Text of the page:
Next up was a visit to a Frosty Berseem Clover production field. Jerry spoke about the breeding work behind Frosty and how it has revolutionized the use of Berseem Clover in the colder climates of the United States. Frosty is the only Berseem clover variety with sufficient cold tolerance to allow it to be frost seeded into declining alfalfa stands in the Midwest. But…cold tolerance isn’t it’s only valuable trait as it is widely used as a forage companion crop with ryegrass or cereal grains in the Southern States. GO-Team Field Rep Collin Scott dug up a few plants to pass around to show off the Nitrogen producing nodules.
The last production field we visited was Dixie Crimson Clover.Dr. Chris Reberg-Horton and Jerry talked a bit on this stop about the differences in varieties and how what used to be Dixie several decades ago is now much different. Many of the crimson growers contract produced different crimson varieties for Italian companies years ago. Some of these varieties proved to be excellent seed yielders and were later produced with saved seed and sold as Dixie. One of Dixie’s traits used to be that was its excellent at re-seeding itself.When you buy VNS or Dixie crimson clover, you never really know what you are going to get. Will it be early maturing or late? Will it be an aggressive re-seeder?
We were running a little ahead of time and Archery Summit Vineyard wasn’t quite ready for us yet so we stopped to see a seed cleaning plant. This was a nice surprise and many of the guests had never seen how grass seed is cleaned.
Our last stop of the day was at Archery Summit Vineyard. What a great way to end a full day of touring. We started with a glass of Rose to quench our thirst then headed out to the vines and listened to the Vineyard manager talk about the benefits of cover crops and what they have done to improve the soil at Archery Summit. After that we went into the caves underneath the winery where it was cool and comfortable to enjoy some appetizers and do some wine tasting. This was a great time to visit with the other guests about what they had learned during the field tours and to do some networking.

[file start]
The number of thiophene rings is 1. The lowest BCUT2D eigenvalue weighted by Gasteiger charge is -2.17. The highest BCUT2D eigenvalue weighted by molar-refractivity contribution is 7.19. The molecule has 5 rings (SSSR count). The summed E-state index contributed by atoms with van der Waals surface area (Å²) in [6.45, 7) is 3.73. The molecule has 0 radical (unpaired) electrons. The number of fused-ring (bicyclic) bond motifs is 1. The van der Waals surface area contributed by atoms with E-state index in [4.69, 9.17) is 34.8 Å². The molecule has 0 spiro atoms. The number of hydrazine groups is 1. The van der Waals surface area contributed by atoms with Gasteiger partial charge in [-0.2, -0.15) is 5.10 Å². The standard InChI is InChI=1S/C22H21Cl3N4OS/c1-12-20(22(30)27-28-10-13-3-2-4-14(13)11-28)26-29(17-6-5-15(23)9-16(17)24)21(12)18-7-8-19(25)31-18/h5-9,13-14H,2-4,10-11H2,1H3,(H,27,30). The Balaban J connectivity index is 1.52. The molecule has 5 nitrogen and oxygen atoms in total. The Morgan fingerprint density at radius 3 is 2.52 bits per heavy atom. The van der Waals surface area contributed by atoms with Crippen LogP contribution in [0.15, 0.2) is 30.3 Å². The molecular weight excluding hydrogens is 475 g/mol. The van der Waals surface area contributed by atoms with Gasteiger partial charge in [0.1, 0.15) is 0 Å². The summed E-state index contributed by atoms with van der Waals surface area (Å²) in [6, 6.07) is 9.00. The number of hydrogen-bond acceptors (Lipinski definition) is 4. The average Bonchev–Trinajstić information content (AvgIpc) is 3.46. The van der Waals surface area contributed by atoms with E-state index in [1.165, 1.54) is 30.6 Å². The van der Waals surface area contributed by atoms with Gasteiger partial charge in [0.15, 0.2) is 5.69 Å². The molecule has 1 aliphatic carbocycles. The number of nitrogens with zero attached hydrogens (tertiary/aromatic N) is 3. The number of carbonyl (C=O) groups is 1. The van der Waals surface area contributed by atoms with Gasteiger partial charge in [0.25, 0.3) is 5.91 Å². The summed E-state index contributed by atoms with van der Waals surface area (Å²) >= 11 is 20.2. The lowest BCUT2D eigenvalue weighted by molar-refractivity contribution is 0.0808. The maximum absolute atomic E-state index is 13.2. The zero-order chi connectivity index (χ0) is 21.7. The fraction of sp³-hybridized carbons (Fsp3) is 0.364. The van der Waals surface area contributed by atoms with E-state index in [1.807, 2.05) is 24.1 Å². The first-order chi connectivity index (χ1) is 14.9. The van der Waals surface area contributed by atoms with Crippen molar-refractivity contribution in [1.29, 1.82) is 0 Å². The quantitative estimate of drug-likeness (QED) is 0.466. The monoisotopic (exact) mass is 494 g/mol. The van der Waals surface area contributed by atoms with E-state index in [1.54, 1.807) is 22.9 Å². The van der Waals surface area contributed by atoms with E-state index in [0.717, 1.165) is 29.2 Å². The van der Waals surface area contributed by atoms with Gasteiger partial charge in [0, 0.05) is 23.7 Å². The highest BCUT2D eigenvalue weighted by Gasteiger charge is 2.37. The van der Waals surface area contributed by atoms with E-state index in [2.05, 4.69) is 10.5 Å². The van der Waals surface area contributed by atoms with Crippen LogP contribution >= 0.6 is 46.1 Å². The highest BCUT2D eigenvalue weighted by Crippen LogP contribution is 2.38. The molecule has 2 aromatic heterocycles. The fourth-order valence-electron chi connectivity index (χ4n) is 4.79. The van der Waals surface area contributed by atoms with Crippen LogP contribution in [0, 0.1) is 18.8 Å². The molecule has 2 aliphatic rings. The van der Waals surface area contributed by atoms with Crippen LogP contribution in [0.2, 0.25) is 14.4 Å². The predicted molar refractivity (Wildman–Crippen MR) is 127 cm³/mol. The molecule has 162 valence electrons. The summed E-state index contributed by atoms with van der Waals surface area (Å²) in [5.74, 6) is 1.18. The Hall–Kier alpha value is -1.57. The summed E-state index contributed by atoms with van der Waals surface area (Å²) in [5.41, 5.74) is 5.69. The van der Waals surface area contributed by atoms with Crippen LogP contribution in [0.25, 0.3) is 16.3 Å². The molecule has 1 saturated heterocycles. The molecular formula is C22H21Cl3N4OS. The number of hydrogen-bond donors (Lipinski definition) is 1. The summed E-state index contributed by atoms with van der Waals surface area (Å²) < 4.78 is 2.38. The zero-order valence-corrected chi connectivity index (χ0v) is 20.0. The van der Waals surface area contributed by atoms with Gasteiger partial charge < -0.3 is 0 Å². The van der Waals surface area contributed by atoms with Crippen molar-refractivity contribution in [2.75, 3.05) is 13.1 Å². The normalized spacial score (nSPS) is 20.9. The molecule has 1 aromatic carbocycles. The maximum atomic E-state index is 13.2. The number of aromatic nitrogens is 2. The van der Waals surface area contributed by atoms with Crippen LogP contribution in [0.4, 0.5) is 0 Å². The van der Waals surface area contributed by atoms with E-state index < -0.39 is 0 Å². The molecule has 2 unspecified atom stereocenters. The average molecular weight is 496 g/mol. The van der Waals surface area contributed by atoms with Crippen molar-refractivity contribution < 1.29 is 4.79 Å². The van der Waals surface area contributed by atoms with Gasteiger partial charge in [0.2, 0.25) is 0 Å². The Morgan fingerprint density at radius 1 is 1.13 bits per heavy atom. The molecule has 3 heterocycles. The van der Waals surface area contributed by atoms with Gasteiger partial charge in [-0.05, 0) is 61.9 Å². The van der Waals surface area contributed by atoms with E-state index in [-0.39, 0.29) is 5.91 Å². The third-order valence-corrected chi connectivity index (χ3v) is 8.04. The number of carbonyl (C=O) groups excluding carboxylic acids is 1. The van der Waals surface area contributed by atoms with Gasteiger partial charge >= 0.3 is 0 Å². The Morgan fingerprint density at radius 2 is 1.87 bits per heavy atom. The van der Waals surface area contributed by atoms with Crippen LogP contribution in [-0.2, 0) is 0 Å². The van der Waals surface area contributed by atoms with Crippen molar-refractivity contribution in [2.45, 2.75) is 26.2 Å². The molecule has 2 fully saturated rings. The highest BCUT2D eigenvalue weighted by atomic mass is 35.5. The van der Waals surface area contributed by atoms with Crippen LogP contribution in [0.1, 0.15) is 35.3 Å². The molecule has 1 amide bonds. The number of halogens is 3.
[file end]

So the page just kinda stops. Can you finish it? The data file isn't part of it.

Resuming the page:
Friday morning, we had the privilege of listening to cover crop and soil health presentations:
Dr. Chris Reberg-Horton- North Carolina State University talked about breeding work he is doing on allelopathy in cereal rye.He further drove home the varieties matter message.
Julia Gaskin from University of Georgia spoke about the Cover Crop Nitrogen Availability Calculator she has developed.
Dr. Dan Davidson couldn’t be with us but he teleconferenced in and spoke about the important role of microbes in soil health and the tools available to measure this metric.
Jay Brandt from Brandt Family farms in Ohio shared his family’s experiences on the use of cover crops in their operation.
Dr. Rob Myers from University of Missouri/SARE talked about the educational role SARE plays with the various cover crop councils and the need for a Western Cover Crop Council.
Lastly there was a very interesting panel discussion with the speakers sharing their experiences.
We boarded the bus again around noon and headed out to the GO Office and Research Farm. We had a great BBQ lunch of burgers and hot dogs cooked up by Phill then headed out to the GO Research Farm. Here, Dr. Ryan Haden, Ohio State University, talked about interseeding into corn and Jerry spoke about the GO products and what we are working on for the future.
After that it was back to the hotel and time to head home.The trip home gave us all time to reflect on a great event and all that was shared by our hosts, The GO-Team!